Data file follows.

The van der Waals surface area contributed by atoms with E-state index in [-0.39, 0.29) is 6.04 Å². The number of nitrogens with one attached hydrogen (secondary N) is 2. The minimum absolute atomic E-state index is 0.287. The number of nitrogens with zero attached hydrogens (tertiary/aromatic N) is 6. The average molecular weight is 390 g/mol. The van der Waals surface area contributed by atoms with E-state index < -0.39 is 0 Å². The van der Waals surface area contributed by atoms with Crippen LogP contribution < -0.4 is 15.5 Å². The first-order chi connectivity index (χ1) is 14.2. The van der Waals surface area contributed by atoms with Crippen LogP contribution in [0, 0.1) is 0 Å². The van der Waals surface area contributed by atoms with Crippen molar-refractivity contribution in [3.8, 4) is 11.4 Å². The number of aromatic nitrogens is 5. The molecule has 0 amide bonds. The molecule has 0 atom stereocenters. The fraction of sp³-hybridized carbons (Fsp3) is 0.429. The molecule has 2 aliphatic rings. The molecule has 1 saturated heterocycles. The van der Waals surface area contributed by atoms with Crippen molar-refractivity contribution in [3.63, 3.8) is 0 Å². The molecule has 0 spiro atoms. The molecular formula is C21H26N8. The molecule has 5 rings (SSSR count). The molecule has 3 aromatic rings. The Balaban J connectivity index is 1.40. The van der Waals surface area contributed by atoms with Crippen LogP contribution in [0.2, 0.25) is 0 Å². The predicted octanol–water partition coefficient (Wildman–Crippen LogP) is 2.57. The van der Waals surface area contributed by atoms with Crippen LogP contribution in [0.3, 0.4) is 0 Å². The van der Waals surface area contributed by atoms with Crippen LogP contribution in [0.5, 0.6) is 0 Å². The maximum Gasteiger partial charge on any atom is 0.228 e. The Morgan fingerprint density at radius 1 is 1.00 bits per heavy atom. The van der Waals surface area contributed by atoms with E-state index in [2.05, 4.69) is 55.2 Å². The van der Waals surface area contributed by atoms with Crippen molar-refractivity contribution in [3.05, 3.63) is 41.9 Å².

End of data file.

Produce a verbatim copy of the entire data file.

The van der Waals surface area contributed by atoms with E-state index in [-0.39, 0.29) is 6.04 Å². The number of nitrogens with one attached hydrogen (secondary N) is 2. The minimum absolute atomic E-state index is 0.287. The number of nitrogens with zero attached hydrogens (tertiary/aromatic N) is 6. The average molecular weight is 390 g/mol. The van der Waals surface area contributed by atoms with E-state index < -0.39 is 0 Å². The van der Waals surface area contributed by atoms with Crippen LogP contribution < -0.4 is 15.5 Å². The first-order chi connectivity index (χ1) is 14.2. The van der Waals surface area contributed by atoms with Crippen LogP contribution in [0, 0.1) is 0 Å². The van der Waals surface area contributed by atoms with Crippen molar-refractivity contribution in [3.8, 4) is 11.4 Å². The number of aromatic nitrogens is 5. The molecule has 0 amide bonds. The molecule has 0 atom stereocenters. The fraction of sp³-hybridized carbons (Fsp3) is 0.429. The molecule has 2 aliphatic rings. The molecule has 1 saturated heterocycles. The van der Waals surface area contributed by atoms with Crippen molar-refractivity contribution in [3.63, 3.8) is 0 Å². The molecule has 0 spiro atoms. The molecular formula is C21H26N8. The molecule has 5 rings (SSSR count). The molecule has 3 aromatic rings. The Balaban J connectivity index is 1.40. The van der Waals surface area contributed by atoms with Crippen LogP contribution in [0.2, 0.25) is 0 Å². The predicted octanol–water partition coefficient (Wildman–Crippen LogP) is 2.57. The van der Waals surface area contributed by atoms with Crippen LogP contribution in [0.3, 0.4) is 0 Å². The van der Waals surface area contributed by atoms with Crippen LogP contribution in [0.5, 0.6) is 0 Å². The maximum Gasteiger partial charge on any atom is 0.228 e. The Morgan fingerprint density at radius 1 is 1.00 bits per heavy atom. The van der Waals surface area contributed by atoms with E-state index in [2.05, 4.69) is 55.2 Å². The van der Waals surface area contributed by atoms with Crippen molar-refractivity contribution in [3.05, 3.63) is 41.9 Å².